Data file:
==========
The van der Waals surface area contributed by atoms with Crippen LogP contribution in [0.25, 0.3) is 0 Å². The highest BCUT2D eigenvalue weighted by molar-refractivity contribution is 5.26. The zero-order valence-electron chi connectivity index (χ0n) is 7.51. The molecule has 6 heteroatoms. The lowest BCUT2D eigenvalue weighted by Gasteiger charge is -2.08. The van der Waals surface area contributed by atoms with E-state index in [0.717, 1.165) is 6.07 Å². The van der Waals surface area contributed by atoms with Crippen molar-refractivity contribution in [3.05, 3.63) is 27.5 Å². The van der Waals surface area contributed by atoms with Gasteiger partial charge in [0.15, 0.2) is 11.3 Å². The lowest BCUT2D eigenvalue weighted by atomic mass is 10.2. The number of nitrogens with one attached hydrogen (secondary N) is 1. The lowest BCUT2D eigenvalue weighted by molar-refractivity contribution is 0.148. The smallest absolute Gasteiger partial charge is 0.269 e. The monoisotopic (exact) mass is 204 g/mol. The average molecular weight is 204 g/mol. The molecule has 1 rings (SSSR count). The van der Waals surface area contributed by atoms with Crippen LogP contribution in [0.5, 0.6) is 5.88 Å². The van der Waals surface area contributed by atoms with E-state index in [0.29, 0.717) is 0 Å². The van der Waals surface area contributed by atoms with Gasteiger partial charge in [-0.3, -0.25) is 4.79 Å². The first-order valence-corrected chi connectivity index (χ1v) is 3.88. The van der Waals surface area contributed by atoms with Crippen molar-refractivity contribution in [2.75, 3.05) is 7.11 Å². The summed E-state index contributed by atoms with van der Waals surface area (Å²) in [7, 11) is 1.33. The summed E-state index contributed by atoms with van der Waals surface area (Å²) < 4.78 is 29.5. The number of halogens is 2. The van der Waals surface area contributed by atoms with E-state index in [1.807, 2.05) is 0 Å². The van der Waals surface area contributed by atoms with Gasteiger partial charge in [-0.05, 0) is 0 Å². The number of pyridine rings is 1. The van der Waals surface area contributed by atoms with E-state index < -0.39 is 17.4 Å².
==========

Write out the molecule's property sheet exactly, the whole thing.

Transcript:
The van der Waals surface area contributed by atoms with Crippen LogP contribution in [0.25, 0.3) is 0 Å². The highest BCUT2D eigenvalue weighted by molar-refractivity contribution is 5.26. The zero-order valence-electron chi connectivity index (χ0n) is 7.51. The molecule has 6 heteroatoms. The lowest BCUT2D eigenvalue weighted by Gasteiger charge is -2.08. The van der Waals surface area contributed by atoms with E-state index in [0.717, 1.165) is 6.07 Å². The van der Waals surface area contributed by atoms with Crippen molar-refractivity contribution in [3.05, 3.63) is 27.5 Å². The van der Waals surface area contributed by atoms with Gasteiger partial charge in [0.15, 0.2) is 11.3 Å². The lowest BCUT2D eigenvalue weighted by atomic mass is 10.2. The number of nitrogens with one attached hydrogen (secondary N) is 1. The lowest BCUT2D eigenvalue weighted by molar-refractivity contribution is 0.148. The smallest absolute Gasteiger partial charge is 0.269 e. The monoisotopic (exact) mass is 204 g/mol. The average molecular weight is 204 g/mol. The molecule has 1 rings (SSSR count). The van der Waals surface area contributed by atoms with Crippen LogP contribution in [0.5, 0.6) is 5.88 Å². The van der Waals surface area contributed by atoms with E-state index in [0.29, 0.717) is 0 Å². The van der Waals surface area contributed by atoms with Gasteiger partial charge in [-0.3, -0.25) is 4.79 Å². The first-order valence-corrected chi connectivity index (χ1v) is 3.88. The van der Waals surface area contributed by atoms with Crippen molar-refractivity contribution in [2.75, 3.05) is 7.11 Å². The summed E-state index contributed by atoms with van der Waals surface area (Å²) in [7, 11) is 1.33. The summed E-state index contributed by atoms with van der Waals surface area (Å²) < 4.78 is 29.5. The number of halogens is 2. The van der Waals surface area contributed by atoms with E-state index in [1.807, 2.05) is 0 Å². The van der Waals surface area contributed by atoms with Gasteiger partial charge in [-0.05, 0) is 0 Å². The number of pyridine rings is 1. The van der Waals surface area contributed by atoms with E-state index < -0.39 is 17.4 Å².